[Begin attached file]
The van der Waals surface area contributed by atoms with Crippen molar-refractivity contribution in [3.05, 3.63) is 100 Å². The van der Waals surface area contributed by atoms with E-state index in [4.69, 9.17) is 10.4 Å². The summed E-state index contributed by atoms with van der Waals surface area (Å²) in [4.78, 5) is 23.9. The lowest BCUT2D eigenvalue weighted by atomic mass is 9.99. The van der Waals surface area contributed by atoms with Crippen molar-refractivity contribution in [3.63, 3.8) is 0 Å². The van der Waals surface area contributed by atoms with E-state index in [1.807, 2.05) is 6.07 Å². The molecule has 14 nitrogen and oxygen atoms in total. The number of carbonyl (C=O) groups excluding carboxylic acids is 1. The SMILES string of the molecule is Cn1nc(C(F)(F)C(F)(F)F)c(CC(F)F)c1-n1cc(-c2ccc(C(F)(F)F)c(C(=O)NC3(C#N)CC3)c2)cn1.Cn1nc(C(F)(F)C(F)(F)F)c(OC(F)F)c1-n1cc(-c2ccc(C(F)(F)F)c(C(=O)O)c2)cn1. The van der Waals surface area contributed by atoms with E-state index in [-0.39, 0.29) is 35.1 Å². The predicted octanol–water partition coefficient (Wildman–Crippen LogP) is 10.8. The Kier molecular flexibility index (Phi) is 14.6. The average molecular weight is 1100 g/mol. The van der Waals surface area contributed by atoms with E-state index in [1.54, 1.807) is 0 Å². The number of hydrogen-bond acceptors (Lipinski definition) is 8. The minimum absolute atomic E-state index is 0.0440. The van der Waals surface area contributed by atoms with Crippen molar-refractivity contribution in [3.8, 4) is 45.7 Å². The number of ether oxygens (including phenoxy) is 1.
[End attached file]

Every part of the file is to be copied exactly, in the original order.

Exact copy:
The van der Waals surface area contributed by atoms with Crippen molar-refractivity contribution in [3.05, 3.63) is 100 Å². The van der Waals surface area contributed by atoms with E-state index in [4.69, 9.17) is 10.4 Å². The summed E-state index contributed by atoms with van der Waals surface area (Å²) in [4.78, 5) is 23.9. The lowest BCUT2D eigenvalue weighted by atomic mass is 9.99. The van der Waals surface area contributed by atoms with Crippen molar-refractivity contribution in [3.63, 3.8) is 0 Å². The van der Waals surface area contributed by atoms with E-state index in [1.807, 2.05) is 6.07 Å². The molecule has 14 nitrogen and oxygen atoms in total. The number of carbonyl (C=O) groups excluding carboxylic acids is 1. The SMILES string of the molecule is Cn1nc(C(F)(F)C(F)(F)F)c(CC(F)F)c1-n1cc(-c2ccc(C(F)(F)F)c(C(=O)NC3(C#N)CC3)c2)cn1.Cn1nc(C(F)(F)C(F)(F)F)c(OC(F)F)c1-n1cc(-c2ccc(C(F)(F)F)c(C(=O)O)c2)cn1. The van der Waals surface area contributed by atoms with E-state index in [-0.39, 0.29) is 35.1 Å². The predicted octanol–water partition coefficient (Wildman–Crippen LogP) is 10.8. The Kier molecular flexibility index (Phi) is 14.6. The average molecular weight is 1100 g/mol. The van der Waals surface area contributed by atoms with E-state index in [1.54, 1.807) is 0 Å². The number of hydrogen-bond acceptors (Lipinski definition) is 8. The minimum absolute atomic E-state index is 0.0440. The van der Waals surface area contributed by atoms with Crippen molar-refractivity contribution in [3.8, 4) is 45.7 Å². The number of ether oxygens (including phenoxy) is 1.